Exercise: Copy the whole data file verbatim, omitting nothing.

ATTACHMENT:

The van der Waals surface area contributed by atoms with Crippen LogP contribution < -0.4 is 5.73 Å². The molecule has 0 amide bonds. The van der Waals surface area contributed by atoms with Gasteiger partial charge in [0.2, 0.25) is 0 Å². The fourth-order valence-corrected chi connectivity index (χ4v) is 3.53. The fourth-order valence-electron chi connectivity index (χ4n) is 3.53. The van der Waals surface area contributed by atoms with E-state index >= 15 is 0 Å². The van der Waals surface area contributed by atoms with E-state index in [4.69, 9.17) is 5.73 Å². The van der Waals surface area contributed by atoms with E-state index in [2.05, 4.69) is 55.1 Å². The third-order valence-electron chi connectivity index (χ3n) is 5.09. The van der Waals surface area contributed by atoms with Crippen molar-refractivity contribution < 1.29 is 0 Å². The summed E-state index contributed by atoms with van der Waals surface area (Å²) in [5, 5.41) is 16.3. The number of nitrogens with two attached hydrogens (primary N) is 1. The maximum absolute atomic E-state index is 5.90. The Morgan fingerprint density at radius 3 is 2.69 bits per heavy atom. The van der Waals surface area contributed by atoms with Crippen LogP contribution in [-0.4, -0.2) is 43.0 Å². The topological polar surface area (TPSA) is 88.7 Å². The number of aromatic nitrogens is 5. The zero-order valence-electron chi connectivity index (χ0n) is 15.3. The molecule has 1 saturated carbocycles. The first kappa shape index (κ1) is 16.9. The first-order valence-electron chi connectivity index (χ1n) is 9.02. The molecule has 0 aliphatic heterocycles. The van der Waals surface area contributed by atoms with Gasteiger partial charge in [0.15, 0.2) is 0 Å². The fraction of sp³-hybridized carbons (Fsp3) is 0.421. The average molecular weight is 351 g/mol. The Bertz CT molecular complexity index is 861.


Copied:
The van der Waals surface area contributed by atoms with Crippen LogP contribution < -0.4 is 5.73 Å². The molecule has 0 amide bonds. The van der Waals surface area contributed by atoms with Gasteiger partial charge in [0.2, 0.25) is 0 Å². The fourth-order valence-corrected chi connectivity index (χ4v) is 3.53. The fourth-order valence-electron chi connectivity index (χ4n) is 3.53. The van der Waals surface area contributed by atoms with E-state index >= 15 is 0 Å². The van der Waals surface area contributed by atoms with E-state index in [4.69, 9.17) is 5.73 Å². The van der Waals surface area contributed by atoms with E-state index in [2.05, 4.69) is 55.1 Å². The third-order valence-electron chi connectivity index (χ3n) is 5.09. The van der Waals surface area contributed by atoms with Crippen molar-refractivity contribution < 1.29 is 0 Å². The summed E-state index contributed by atoms with van der Waals surface area (Å²) in [5, 5.41) is 16.3. The number of nitrogens with two attached hydrogens (primary N) is 1. The maximum absolute atomic E-state index is 5.90. The Morgan fingerprint density at radius 3 is 2.69 bits per heavy atom. The van der Waals surface area contributed by atoms with Crippen LogP contribution in [-0.4, -0.2) is 43.0 Å². The topological polar surface area (TPSA) is 88.7 Å². The number of aromatic nitrogens is 5. The zero-order valence-electron chi connectivity index (χ0n) is 15.3. The molecule has 1 saturated carbocycles. The first kappa shape index (κ1) is 16.9. The first-order valence-electron chi connectivity index (χ1n) is 9.02. The molecule has 0 aliphatic heterocycles. The van der Waals surface area contributed by atoms with Gasteiger partial charge in [0.15, 0.2) is 0 Å². The fraction of sp³-hybridized carbons (Fsp3) is 0.421. The average molecular weight is 351 g/mol. The Bertz CT molecular complexity index is 861.